Why a parishioner would keep the faith
I would like to propose one question to all those who do not understand Catholics like me who are committed to remaining Catholic no matter what happens within the institution of the church:
If it were discovered that many math teachers throughout the state of Minnesota were accused of some kind of serous wrongdoing, would you stop believing that five plus five equals 10?
Abuse by priests is deeply wrong and disturbing. Abuse by anyone is deeply wrong and disturbing. No sane person would deny that. But it doesn’t change Catholicism, nor what many of us believe.
The church needs us now more than ever. I will be at mass on Sunday, and I will hold my head high walking in, never embarrassed of my faith. There is no force great enough to take that away from me.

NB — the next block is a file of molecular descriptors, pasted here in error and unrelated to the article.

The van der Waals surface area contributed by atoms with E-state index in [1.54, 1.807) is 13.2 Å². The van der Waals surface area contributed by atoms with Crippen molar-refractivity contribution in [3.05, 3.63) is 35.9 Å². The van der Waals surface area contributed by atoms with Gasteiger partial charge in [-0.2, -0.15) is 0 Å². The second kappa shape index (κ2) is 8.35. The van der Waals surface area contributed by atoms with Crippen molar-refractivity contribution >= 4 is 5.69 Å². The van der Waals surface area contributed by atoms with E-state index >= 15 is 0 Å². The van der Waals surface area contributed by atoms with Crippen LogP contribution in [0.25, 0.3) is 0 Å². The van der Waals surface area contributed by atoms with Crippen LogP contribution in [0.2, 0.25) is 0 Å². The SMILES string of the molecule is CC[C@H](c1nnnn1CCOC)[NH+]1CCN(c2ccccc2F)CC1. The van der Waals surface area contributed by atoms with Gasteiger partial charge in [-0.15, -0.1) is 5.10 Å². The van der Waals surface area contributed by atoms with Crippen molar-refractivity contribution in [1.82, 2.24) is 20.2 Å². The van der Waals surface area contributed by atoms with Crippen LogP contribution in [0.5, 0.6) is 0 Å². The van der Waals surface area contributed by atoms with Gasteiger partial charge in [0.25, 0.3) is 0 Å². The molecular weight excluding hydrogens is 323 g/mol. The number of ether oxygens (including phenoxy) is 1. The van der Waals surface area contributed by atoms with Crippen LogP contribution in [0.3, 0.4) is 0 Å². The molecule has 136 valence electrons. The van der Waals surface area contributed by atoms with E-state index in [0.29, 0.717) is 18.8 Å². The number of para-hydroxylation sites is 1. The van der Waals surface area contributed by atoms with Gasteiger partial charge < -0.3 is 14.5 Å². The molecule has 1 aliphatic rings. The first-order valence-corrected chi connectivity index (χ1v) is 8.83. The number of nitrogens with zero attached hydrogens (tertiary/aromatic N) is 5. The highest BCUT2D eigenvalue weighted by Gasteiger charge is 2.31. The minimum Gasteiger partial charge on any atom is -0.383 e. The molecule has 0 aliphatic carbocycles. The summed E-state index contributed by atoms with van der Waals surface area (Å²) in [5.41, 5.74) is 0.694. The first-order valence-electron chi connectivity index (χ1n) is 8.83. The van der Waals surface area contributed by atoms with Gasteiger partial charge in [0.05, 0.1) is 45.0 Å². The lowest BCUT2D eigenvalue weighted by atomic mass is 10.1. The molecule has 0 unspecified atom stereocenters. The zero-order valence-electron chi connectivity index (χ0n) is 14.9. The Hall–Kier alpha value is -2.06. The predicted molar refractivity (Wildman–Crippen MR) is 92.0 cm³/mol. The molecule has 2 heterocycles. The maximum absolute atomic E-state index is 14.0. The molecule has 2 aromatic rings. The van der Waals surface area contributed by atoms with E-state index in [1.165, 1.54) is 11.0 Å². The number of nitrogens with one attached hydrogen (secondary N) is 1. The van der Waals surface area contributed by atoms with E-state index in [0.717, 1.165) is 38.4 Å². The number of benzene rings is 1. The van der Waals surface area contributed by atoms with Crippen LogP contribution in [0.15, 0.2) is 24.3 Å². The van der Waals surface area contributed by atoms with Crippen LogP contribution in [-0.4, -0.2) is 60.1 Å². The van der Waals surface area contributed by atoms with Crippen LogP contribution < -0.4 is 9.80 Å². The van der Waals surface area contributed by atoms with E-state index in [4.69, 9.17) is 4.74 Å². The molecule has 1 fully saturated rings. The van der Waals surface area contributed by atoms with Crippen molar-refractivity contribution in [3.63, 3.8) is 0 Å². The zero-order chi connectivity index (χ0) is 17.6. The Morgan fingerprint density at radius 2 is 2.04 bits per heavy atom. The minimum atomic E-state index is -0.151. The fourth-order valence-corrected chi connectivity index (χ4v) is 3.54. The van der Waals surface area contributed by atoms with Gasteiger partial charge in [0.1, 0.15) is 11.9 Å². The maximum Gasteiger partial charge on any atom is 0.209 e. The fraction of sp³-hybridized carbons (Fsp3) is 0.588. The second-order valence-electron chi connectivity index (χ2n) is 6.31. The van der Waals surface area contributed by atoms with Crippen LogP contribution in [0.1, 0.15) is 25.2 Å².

JILL MCCARTY, Edina
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Regarding the accusations against Catholic Archbishop John Nienstedt (“Nienstedt, facing boy’s accusation, steps aside,” Dec. 18):
(a) I fear that we are moving into Salem witch hunt territory.
(b) If any pat on a bottom is seen as actionable, then it’s time we arrest every football coach between here and Grand Marais.
LEONARD FREEMAN, Long Lake
The writer is a retired Episcopal priest.
The case against it offers little hope
There were two takes on raising the minimum wage on the Star Tribune Dec. 17 opinion pages: one a column by Steve Chapman of the Chicago Tribune headlined “The minimum wage is a real illusion,” and the other an editorial cartoon by David Horsey of the Los Angeles Times portraying a plutocrat — er, aristocrat — looking down his nose at his serfs saying he will feed them to the wolves if they keep harping on better wages. I agree with the unstintingly honest cartoon because it so honestly says what Chapman’s tome attempts to circle and obscure with so very many words.
The Opinion section is produced by the Editorial Department to foster discussion about key issues. The Editorial Board represents the institutional voice of the Star Tribune and operates independently of the newsroom.